Technology to work towards improving hand washing in hospitals

Today on CBC radio I heard this interview and was so impressed by the research and method I wanted to share it with others interested in talking about how technogy is improving healthcare. Here’s what is on the CBC radio site:

There’s a new tool for tracking the spread of infections and diseases in hospitals. Developed by the Canadian company Infonaut in collaboration with George Brown College, this tool tracks the movements of health care workers in hospitals, including if they’ve washed their hands or not! Toronto General will be the first hospital in the world to use this technology. Dr. Michael Gardam is Director of Infection Prevention and Control at the University Health Network in Toronto, and he explains why the data collected will be invaluable, and how they’re ensuring this won’t be a “big brother” type surveillance situation.

Another good e-health blog

I’ve just added a link to eHealth, a blog devoted to eHealth and Health IT. There are some excellent posts and also some excellent links.

The volume of activity happening in the USA since Barack Obama was elected has been unbelievable. We’re hopefully going to see rapid development of excellent online healthcare resources as a result of this. See this post on Cup of Buzz Blog for an example of what’s happening!

Online Healthcare Gets Personal

Health 2.0 and the Healing Power of Supportive Communities

As we know, social networks are gaining widespread acceptance, and people of all ages are accessing the internet not just to get information but also to find, give and receive emotional support.

In a recent report from CarePages, they discuss that scientific studies provide evidence that such support has significant health benefits.

An excerpt from their full report:
For people facing a health crisis or a chronic, debilitating condition, Health 2.0 is not just about innovative technology – although technical advances such as the expansion of broadband have made Internet applications easier to access and use. Technology, however, is only an enabling tool to help these Health 2.0 individuals get what they really want – the opportunity to connect with others who will help them feel better physically, emotionally, mentally and/or spiritually.

This report links with three of my other posts. The first one where I talked about the incredible support my father received from an online support group, after he was diagnosed with oesophageal cancer, the post I made about “doing being and becoming a blogger, to belong in a virtual world” and one linked to that… about the blogging project we are planning with Edmonton Brain Injury Relearning Society… to facilitate safe blogging with people who have an acquired brain injury.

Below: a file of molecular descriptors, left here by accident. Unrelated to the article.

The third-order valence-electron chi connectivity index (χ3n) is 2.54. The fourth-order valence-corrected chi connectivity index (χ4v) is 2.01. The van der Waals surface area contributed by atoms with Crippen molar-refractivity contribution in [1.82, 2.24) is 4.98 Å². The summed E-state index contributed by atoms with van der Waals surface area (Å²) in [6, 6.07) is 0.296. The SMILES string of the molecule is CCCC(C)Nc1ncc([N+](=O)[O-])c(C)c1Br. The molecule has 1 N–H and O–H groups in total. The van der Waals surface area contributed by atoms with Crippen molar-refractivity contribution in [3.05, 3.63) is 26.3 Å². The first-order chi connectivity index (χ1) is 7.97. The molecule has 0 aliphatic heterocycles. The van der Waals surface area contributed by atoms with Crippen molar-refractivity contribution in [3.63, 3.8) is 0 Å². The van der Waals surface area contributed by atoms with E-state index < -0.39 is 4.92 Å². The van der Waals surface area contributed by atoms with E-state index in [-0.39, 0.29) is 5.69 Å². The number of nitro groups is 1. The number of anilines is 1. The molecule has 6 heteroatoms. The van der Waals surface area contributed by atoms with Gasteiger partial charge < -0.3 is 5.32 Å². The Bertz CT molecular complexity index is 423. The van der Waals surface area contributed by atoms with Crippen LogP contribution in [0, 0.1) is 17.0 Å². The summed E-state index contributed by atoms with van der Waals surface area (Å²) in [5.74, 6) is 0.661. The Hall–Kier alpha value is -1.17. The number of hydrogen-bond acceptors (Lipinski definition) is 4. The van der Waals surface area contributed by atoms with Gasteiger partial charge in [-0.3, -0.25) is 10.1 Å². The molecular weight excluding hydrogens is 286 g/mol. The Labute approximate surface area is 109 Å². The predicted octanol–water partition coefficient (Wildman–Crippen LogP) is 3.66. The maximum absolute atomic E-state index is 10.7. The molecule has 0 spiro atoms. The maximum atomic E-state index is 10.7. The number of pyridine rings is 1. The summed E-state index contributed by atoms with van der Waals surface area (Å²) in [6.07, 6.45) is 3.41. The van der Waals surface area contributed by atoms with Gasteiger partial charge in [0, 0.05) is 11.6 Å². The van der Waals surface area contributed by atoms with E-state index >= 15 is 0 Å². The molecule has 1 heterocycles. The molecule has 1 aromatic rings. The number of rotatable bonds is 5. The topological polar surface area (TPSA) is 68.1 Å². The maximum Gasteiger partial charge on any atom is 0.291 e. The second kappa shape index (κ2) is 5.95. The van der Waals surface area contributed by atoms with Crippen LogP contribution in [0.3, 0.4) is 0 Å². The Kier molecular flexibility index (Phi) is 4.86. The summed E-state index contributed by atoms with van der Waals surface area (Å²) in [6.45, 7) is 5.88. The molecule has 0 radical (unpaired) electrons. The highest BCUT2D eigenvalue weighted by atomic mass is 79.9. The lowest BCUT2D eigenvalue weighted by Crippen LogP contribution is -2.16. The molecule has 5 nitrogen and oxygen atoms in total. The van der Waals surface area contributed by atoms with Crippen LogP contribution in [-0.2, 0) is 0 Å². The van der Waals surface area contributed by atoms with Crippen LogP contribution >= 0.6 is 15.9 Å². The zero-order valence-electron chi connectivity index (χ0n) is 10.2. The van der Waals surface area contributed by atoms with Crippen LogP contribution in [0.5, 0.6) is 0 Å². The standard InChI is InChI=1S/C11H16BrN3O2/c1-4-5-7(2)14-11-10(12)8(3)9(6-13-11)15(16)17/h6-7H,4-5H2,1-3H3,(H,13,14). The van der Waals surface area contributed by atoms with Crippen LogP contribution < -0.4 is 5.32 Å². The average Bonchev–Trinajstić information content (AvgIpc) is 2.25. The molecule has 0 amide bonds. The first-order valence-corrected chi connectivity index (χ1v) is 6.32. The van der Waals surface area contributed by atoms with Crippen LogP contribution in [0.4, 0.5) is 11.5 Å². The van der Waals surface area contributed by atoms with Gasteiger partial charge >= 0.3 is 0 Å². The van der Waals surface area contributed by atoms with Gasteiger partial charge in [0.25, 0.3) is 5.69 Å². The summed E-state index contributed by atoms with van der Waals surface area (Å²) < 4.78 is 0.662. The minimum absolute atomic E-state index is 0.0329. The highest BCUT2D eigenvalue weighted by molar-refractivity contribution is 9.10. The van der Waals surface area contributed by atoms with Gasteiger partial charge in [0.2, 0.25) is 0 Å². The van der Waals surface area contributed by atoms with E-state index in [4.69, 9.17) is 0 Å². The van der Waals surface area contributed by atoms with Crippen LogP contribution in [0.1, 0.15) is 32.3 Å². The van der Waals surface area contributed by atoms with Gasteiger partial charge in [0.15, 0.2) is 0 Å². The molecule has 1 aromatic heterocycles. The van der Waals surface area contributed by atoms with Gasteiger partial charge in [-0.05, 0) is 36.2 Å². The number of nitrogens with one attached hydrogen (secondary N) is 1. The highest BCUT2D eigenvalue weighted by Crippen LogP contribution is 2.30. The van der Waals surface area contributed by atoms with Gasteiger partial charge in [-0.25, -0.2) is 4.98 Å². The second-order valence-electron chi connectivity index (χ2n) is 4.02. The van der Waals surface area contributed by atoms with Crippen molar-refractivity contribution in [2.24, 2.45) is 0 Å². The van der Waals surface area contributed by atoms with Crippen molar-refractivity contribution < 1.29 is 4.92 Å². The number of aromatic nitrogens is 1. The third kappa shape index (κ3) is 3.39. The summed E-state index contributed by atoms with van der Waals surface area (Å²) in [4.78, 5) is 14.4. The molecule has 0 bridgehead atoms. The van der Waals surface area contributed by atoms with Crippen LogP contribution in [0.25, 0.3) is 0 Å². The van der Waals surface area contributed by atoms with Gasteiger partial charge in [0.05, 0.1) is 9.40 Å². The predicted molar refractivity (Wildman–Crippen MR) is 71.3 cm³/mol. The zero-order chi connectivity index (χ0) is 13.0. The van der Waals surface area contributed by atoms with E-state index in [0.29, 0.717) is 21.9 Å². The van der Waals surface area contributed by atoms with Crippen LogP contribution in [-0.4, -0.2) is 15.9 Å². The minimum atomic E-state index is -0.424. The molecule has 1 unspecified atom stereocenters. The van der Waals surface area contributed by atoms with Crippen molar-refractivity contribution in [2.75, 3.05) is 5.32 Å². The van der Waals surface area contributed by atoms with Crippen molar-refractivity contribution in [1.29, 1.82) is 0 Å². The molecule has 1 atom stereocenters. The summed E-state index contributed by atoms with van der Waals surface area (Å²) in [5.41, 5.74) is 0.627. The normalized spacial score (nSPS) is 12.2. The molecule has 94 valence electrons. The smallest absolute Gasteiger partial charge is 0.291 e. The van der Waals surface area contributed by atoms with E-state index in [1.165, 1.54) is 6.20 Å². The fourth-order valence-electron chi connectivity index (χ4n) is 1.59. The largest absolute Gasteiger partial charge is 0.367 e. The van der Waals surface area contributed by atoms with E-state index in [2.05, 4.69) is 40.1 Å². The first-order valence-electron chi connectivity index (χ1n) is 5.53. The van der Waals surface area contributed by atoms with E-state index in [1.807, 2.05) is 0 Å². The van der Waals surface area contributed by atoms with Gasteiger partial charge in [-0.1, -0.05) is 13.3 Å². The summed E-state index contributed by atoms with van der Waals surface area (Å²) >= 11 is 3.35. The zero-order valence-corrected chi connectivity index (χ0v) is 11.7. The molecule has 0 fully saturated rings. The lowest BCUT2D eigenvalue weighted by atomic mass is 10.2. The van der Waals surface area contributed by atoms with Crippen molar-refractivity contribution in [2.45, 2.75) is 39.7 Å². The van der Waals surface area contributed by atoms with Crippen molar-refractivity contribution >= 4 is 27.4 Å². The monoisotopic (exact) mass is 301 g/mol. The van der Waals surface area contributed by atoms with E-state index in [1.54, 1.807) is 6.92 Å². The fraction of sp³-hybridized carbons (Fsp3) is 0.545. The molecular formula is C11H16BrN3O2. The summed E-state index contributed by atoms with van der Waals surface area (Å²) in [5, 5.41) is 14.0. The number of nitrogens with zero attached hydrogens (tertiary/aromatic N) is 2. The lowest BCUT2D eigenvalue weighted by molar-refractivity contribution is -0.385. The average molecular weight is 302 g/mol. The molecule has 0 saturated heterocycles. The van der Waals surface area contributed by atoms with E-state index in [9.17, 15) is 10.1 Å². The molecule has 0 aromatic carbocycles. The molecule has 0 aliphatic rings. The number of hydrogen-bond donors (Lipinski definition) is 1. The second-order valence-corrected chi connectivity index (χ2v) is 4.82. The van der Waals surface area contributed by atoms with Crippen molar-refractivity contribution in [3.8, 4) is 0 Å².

Web searches feed health fears

BBC News Monday, 1 December 2008

Health information online is breeding a generation of cyberchondriacs – people who needlessly fear the worst diagnosis after surfing the net, say researchers.

A team at Microsoft studied health-related Web searches on popular search engines and surveyed 515 employees about their health-related searching.

Web searches had the potential to escalate fears – like a headache was caused by a brain tumour, for example.

Experts said people concerned about their health should see a doctor.

Self-diagnosis by search engine

Microsoft conducted the study to improve its own search engine.

Roughly 2% of all the Web queries were health-related, and about 250,000 users, or a quarter of the sample, engaged in a least one medical search during the study.

The Web can be a useful tool to find out more information about conditions, but it should not replace talking to an expert

A spokeswoman from NHS Direct

The researchers found Web searches for common symptoms such as headache and chest pain were just as likely or more likely to lead people to pages describing serious conditions as benign ones, even though the serious illnesses are much more rare.

Searching for “chest pain” or “muscle twitches” returned terrifying results with the same frequency as less serious ailments, even though the chances of having a heart attack or a fatal neurodegenerative condition is far lower than having simpleindigestion or muscle strain, for example.

About a third of the 515 Microsoft employees who answered a survey on their medical search habits “escalated” their follow-up searches to explore serious, rarer illnesses.

Although the work does not give firm proof that searching the web increases health fears – users may simply be curious about a condition – the researchers say it is likely in some circumstances.

“Our results show that Web search engines have the potential to escalate medical concerns,” said Eric Horvitz, an artificial intelligence researcher for Microsoft.

Trusted sources

A spokeswoman from NHS Direct said health information on the Web was no substitute for expert advice.

“It is always a good idea to talk to a clinician who can point you in the right direction if you are concerned about your health.

“The Web can be a useful tool to find out more information about conditions, but it should not replace talking to an expert.”

Henry Scowcroft, of Cancer Research UK, said trusted patient information websites could be useful resources.

“Paradoxically, the problem in the UK is that many people are still unaware of the symptoms of cancer, and delay in seeing a doctor is one of the key reasons why this country’s cancer survival figures lag behind the best in Europe.

“It’s important to study this area further, but we must also remember that many people still have no access to the wealth of information online, and that health inequalities – including inequality of information access – are widening, not narrowing.”